Smith, H. Allen (Harry Allen), (1907-1976.) | Southern Illinois University Special Collections Research Center
Harry Allen Smith was born December 19, 1907, in McLeansboro, Illinois, and in 1929 he began work with the United Press as a rewrite man. He was soon doing feature stories, and became well known for his unconventional interviews with celebrities and assorted personalities. He stayed five years with the United Press and then worked five years with the New York World-Telegram, doing much the same thing. His book "Lo, The Former Egyptian" gave a humor-based account of his return to the region in the 1940's.
Smith's first publication was a commissioned biography of industrialist Robert Gair in 1939. Soon after that he wrote a spoof of Hitler entitled Mr. Klein's Kampf. His next attempt was Low Man on the Totem Pole, culled from his experience and interviews as a columnist and newspaper. This book, published in 1941, became a best seller and established Smith's fame as a humorist.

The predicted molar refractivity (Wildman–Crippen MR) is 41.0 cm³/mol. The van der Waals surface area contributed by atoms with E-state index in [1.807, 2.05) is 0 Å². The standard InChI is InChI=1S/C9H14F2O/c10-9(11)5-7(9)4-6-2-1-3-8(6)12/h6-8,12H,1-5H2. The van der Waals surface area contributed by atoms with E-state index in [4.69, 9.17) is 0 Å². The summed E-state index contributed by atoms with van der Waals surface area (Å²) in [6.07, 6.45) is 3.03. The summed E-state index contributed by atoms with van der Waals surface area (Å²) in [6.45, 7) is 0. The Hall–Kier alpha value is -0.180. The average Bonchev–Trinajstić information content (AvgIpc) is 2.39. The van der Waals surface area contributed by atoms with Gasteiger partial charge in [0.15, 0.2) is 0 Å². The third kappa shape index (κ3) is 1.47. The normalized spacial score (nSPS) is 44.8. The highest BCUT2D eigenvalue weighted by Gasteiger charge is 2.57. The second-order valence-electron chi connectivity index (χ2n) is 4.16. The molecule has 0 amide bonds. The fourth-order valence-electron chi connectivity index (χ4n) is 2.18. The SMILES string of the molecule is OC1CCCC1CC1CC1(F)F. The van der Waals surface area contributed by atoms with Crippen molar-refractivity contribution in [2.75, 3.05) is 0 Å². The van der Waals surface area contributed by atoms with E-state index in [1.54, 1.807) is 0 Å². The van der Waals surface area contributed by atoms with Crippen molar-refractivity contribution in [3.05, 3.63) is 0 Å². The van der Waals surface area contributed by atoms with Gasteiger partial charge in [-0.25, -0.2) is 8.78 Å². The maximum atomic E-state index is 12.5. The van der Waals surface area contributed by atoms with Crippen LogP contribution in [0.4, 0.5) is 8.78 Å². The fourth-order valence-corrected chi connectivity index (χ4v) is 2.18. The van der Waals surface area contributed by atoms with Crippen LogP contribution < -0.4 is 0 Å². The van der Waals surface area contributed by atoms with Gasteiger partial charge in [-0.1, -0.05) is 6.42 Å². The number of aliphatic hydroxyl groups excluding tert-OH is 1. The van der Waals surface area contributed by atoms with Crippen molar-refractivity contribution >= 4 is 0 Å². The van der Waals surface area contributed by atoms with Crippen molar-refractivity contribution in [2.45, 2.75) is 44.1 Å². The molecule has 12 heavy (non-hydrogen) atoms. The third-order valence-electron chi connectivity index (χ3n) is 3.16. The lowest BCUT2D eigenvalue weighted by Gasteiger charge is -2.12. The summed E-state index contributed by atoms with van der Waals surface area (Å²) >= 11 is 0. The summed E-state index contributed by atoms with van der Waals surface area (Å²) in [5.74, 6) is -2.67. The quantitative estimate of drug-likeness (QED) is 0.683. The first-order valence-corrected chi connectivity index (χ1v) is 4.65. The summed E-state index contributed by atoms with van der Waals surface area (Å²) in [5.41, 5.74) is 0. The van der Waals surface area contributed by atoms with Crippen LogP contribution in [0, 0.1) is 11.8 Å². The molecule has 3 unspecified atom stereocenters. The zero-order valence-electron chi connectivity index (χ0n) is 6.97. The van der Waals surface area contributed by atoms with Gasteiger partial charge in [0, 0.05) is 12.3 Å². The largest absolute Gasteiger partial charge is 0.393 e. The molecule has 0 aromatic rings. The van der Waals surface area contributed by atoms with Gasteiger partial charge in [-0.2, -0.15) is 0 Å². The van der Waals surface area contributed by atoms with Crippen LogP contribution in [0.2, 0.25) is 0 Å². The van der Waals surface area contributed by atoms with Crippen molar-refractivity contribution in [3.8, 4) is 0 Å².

Throughout the 50's and 60's, Smith published about a book a year, plus hundreds of articles for such magazines as Reader's Digest, Saturday Evening Post, Playboy, and Esquire. He wrote numerous articles and books based on his travels to London, Mexico, Hawaii, Tahiti, and throughout the U.S. In 1946, Smith published his first novel, Rhubarb, which subsequently became a movie, and inspired him to eventually write two sequel novels. The third Rhubarb novel, The View from Chivo, was published in 1971. Around this time, Smith began collecting material for a biography of Gene Fowler, a man he had loved and respected all his life. This book, The Life and Legend of Gene Fowler, was published posthumously in Spring 1977. Smith died in February of 1976 while in San Francisco gathering material for articles and books.